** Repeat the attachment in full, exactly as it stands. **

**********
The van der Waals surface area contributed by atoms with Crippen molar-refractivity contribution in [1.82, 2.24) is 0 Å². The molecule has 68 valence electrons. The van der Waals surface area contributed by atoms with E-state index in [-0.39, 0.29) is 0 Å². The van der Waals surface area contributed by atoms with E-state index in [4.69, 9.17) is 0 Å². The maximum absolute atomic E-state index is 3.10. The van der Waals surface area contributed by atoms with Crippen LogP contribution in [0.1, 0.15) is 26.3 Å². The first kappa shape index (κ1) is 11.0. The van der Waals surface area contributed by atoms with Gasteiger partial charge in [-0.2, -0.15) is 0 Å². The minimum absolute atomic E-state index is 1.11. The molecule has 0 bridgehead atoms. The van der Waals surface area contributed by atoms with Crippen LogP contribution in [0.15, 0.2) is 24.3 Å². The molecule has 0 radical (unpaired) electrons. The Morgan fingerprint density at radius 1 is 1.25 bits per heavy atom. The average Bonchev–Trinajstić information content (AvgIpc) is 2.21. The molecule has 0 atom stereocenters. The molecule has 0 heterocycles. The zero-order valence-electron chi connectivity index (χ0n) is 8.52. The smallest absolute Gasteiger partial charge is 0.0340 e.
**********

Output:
The van der Waals surface area contributed by atoms with Crippen molar-refractivity contribution in [1.82, 2.24) is 0 Å². The molecule has 68 valence electrons. The van der Waals surface area contributed by atoms with E-state index in [-0.39, 0.29) is 0 Å². The van der Waals surface area contributed by atoms with E-state index in [4.69, 9.17) is 0 Å². The maximum absolute atomic E-state index is 3.10. The van der Waals surface area contributed by atoms with Crippen LogP contribution in [0.1, 0.15) is 26.3 Å². The first kappa shape index (κ1) is 11.0. The van der Waals surface area contributed by atoms with Gasteiger partial charge in [-0.2, -0.15) is 0 Å². The minimum absolute atomic E-state index is 1.11. The molecule has 0 bridgehead atoms. The van der Waals surface area contributed by atoms with Crippen LogP contribution in [0.15, 0.2) is 24.3 Å². The molecule has 0 radical (unpaired) electrons. The Morgan fingerprint density at radius 1 is 1.25 bits per heavy atom. The average Bonchev–Trinajstić information content (AvgIpc) is 2.21. The molecule has 0 atom stereocenters. The molecule has 0 heterocycles. The zero-order valence-electron chi connectivity index (χ0n) is 8.52. The smallest absolute Gasteiger partial charge is 0.0340 e.